An author of radio plays, novels and an autobiography, Joan Bakewell’s career in broadcasting has spanned more than 50 years. She's taking a look back at her fascinating career and life. 

…Being very close to my father

Joan Bakewell
A young Joan. L-R with her mother, on a trip to Argentina, with parents before the birth of her sister

I absorbed a great many of his values and his ambition for me. When I was a toddler he used to give me my evening bath—in those days an exceptional thing for a father to do.

It’s a wonderful development of my time that fathers have become far more involved with their children, showing them the tenderness and love I was lucky enough to receive from mine all those years ago.

 

 

…Stalking German spies in the fields of Cheshire

I had a very vivid imagination and so did my friend Ann. We thought the war was rather like a film, in as much as it would definitely end well and that we would triumph over the enemy “out there”.

Ann and I concocted an elaborate game: we gave ourselves invented names and friends, and would search out the Germans on our trusty pretend horses.

Perhaps it was a way of dealing with the anxiety the war cast over our lives. Certainly I’ve always been quite an anxious person; I think it comes from absorbing my parent’s apprehension during those years. 

 

 

"Harold and I had an eight-year affair during the 1960s… Our relationship was a passionate love affair and one we’d kept secret from the world."

 

 

…My mother burning a photograph of me with a boy

She was an old-fashioned conformist and saw it as her job to keep her two daughters on the straight and narrow, so there was no chance we might do something dangerous—like have sex. She never told me the facts of life. But from the age of 15, I took a strong interest in boys. 

One exciting time I won a travelling scholarship and found myself on a coach to Belgium and Holland with other girls and boys from Cheshire schools. It was the first time many of us had been out of reach of our parents and we all set about canoodling and snogging, as it was then called. All amazingly innocent of course, in full daylight on a packed coach.

Someone took a photo of me locked in an embrace with a boy. After the trip I was given the photo, which I cherished and hid away.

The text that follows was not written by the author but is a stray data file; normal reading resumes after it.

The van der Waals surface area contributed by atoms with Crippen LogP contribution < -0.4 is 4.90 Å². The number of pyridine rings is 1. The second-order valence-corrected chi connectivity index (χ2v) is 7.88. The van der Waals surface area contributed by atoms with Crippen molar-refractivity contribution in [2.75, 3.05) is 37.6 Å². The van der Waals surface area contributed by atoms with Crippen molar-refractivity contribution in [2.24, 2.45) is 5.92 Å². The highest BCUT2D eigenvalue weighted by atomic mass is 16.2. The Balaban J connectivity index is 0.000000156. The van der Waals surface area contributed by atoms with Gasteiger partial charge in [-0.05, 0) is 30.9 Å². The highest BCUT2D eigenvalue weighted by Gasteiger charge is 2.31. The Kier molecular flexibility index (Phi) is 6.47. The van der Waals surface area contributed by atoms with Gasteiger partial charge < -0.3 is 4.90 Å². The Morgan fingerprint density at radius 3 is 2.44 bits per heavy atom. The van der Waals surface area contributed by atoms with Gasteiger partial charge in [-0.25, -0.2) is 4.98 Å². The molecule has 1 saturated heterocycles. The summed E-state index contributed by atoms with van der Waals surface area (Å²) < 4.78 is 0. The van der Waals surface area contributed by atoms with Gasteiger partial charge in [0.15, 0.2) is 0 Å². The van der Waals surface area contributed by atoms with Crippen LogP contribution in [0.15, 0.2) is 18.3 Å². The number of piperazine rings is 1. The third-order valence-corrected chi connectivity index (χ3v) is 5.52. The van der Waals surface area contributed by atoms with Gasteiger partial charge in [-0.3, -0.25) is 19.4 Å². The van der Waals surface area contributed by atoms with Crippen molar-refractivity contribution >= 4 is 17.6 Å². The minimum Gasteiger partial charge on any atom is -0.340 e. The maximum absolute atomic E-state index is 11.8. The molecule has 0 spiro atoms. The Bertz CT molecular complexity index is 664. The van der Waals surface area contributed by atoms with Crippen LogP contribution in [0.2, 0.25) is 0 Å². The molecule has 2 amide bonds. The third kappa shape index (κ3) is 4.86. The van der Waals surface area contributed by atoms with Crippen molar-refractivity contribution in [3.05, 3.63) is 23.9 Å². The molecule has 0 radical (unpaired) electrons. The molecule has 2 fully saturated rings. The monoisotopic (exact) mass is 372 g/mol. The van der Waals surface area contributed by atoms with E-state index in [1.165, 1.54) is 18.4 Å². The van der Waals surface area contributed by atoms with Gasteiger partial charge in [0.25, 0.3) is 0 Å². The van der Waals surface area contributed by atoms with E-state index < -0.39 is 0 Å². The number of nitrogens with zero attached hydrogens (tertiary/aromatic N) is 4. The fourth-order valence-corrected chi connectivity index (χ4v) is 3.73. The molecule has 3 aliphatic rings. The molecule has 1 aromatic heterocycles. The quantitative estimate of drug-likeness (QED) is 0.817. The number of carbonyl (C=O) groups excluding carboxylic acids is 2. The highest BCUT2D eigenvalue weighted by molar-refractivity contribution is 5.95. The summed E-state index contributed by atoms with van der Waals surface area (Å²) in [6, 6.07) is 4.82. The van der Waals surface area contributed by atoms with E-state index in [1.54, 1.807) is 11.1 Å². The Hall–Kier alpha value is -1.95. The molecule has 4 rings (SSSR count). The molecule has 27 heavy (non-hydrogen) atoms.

My mother used to rifle through my property and when she found the photo she was furious. She insisted on burning it in front of me—a sort of ceremonial event to destroy my shocking behaviour.

But I remember being very confused and thinking, 'Is this so very wicked? If so, how the hell am I supposed to grow up?'

 

 

…The beauty of Cambridge

Joan Bakewell
L-R With her father and younger sister, the two sisters 

Moving from industrial Stockport, with its smoking chimneys, to the leafy paradise of Cambridge is something I’ve never got over. The sense of exhilaration I felt cannot be underestimated; not only had I won a place there in one of only two women’s colleges, but we were the generation that had survived the war.

I didn’t much mind that women couldn’t join the Cambridge Union or the Footlights—I was much too busy having a good time.

The only time I got involved in any sort of protest was when my friend Marc Boxer, who was editor of the student magazine, was sent down for publishing a poem deemed to be blasphemous. We organised a hearse to take him to the station. 

 

 

"I’ve always tried to live life to the full. If I feel a bit creaky and get annoyed, I have to remind myself I’m pretty old now."

 

 

Late Night Line Up

This was my first proper broadcasting job and it was an extraordinary programme, running from 1965 to 1972. I’d got married in 1955 and had two children by then.

The programme transmitted live in the evening, so I’d put the children to bed, read them a story and then dash to the studio three or four times a week. I’ve always had a lot of energy.

Sometimes the show was erudite and other times we’d just be rather silly, so the magazine format never got stale. Looking back, it wasn’t very good for my marriage as it left my husband on his own too much. 

 

 

…Reading Harold Pinter's play Betrayal

with harold pinter
With Harold Pinter

Harold and I had an eight-year affair during the 1960s. We were both happily married to other people and didn’t want to get married to each other—marriage was about domesticity and settling down. Our relationship was a passionate love affair and one we’d kept secret from the world.

So when I read the script of his new play in 1978 (we’d remained friends long after we stopped being lovers and were both on our second marriages), I started to think, Hang on, the things in this play happened to Harold and me.

I became horrified as I realised that he’d objectified our relationship instead of keeping it a tender memory, while alleging I’d also betrayed him. However, it wasn’t to become public knowledge that the play was based on our extramarital affair until some 20 years later when Michael Billington’s biography of Pinter was published.

It roused in me a renewed sense of anxiety as the press went into overdrive. But by the time I published my own autobiography in 2003, I no longer felt any guilt.

 

 

…Becoming the voice of older people

I’d already been writing a column in The Guardian called “Just Seventy” when Harriet Harman approached me to be a spokesperson for older people.

I’ve always tried to live life to the full. If I feel a bit creaky and get annoyed, I have to remind myself I’m pretty old now. I’ve done pilates twice a week for years and I think that’s been very helpful in keeping me active.

 

Read the full interview in April's edition of Reader's Digest magazine

 

 

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